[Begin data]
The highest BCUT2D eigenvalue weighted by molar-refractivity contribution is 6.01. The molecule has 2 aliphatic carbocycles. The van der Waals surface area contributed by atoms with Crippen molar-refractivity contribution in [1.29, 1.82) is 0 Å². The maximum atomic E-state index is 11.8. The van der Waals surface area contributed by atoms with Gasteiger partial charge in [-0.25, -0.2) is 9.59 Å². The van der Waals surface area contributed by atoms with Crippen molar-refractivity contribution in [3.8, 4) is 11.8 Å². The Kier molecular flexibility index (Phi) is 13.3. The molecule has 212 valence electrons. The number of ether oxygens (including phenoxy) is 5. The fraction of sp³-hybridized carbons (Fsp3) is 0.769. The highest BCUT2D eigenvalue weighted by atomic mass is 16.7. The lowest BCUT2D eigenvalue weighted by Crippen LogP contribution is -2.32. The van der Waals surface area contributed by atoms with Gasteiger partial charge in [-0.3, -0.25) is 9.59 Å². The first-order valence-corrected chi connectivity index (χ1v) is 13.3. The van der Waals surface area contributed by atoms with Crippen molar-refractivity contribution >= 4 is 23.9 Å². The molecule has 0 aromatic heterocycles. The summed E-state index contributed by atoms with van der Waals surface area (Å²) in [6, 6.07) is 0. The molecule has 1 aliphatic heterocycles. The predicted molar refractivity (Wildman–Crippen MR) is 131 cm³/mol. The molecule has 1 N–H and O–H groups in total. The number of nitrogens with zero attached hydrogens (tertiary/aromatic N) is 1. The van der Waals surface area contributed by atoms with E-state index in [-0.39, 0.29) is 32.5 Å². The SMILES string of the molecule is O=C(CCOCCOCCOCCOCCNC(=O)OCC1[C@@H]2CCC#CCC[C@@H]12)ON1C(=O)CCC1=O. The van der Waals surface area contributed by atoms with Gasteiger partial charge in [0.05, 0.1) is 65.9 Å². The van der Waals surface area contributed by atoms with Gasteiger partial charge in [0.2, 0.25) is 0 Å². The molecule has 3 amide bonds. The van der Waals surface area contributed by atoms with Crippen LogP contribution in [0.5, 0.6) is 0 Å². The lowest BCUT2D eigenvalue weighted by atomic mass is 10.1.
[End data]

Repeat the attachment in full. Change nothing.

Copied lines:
The highest BCUT2D eigenvalue weighted by molar-refractivity contribution is 6.01. The molecule has 2 aliphatic carbocycles. The van der Waals surface area contributed by atoms with Crippen molar-refractivity contribution in [1.29, 1.82) is 0 Å². The maximum atomic E-state index is 11.8. The van der Waals surface area contributed by atoms with Gasteiger partial charge in [-0.25, -0.2) is 9.59 Å². The van der Waals surface area contributed by atoms with Crippen molar-refractivity contribution in [3.8, 4) is 11.8 Å². The Kier molecular flexibility index (Phi) is 13.3. The molecule has 212 valence electrons. The number of ether oxygens (including phenoxy) is 5. The fraction of sp³-hybridized carbons (Fsp3) is 0.769. The highest BCUT2D eigenvalue weighted by atomic mass is 16.7. The lowest BCUT2D eigenvalue weighted by Crippen LogP contribution is -2.32. The van der Waals surface area contributed by atoms with Gasteiger partial charge in [-0.3, -0.25) is 9.59 Å². The first-order valence-corrected chi connectivity index (χ1v) is 13.3. The van der Waals surface area contributed by atoms with Crippen molar-refractivity contribution >= 4 is 23.9 Å². The molecule has 0 aromatic heterocycles. The summed E-state index contributed by atoms with van der Waals surface area (Å²) in [6, 6.07) is 0. The molecule has 1 aliphatic heterocycles. The predicted molar refractivity (Wildman–Crippen MR) is 131 cm³/mol. The molecule has 1 N–H and O–H groups in total. The number of nitrogens with zero attached hydrogens (tertiary/aromatic N) is 1. The van der Waals surface area contributed by atoms with E-state index in [-0.39, 0.29) is 32.5 Å². The SMILES string of the molecule is O=C(CCOCCOCCOCCOCCNC(=O)OCC1[C@@H]2CCC#CCC[C@@H]12)ON1C(=O)CCC1=O. The van der Waals surface area contributed by atoms with Gasteiger partial charge in [0.05, 0.1) is 65.9 Å². The van der Waals surface area contributed by atoms with Gasteiger partial charge in [0.2, 0.25) is 0 Å². The molecule has 3 amide bonds. The van der Waals surface area contributed by atoms with Crippen LogP contribution in [0.5, 0.6) is 0 Å². The lowest BCUT2D eigenvalue weighted by atomic mass is 10.1.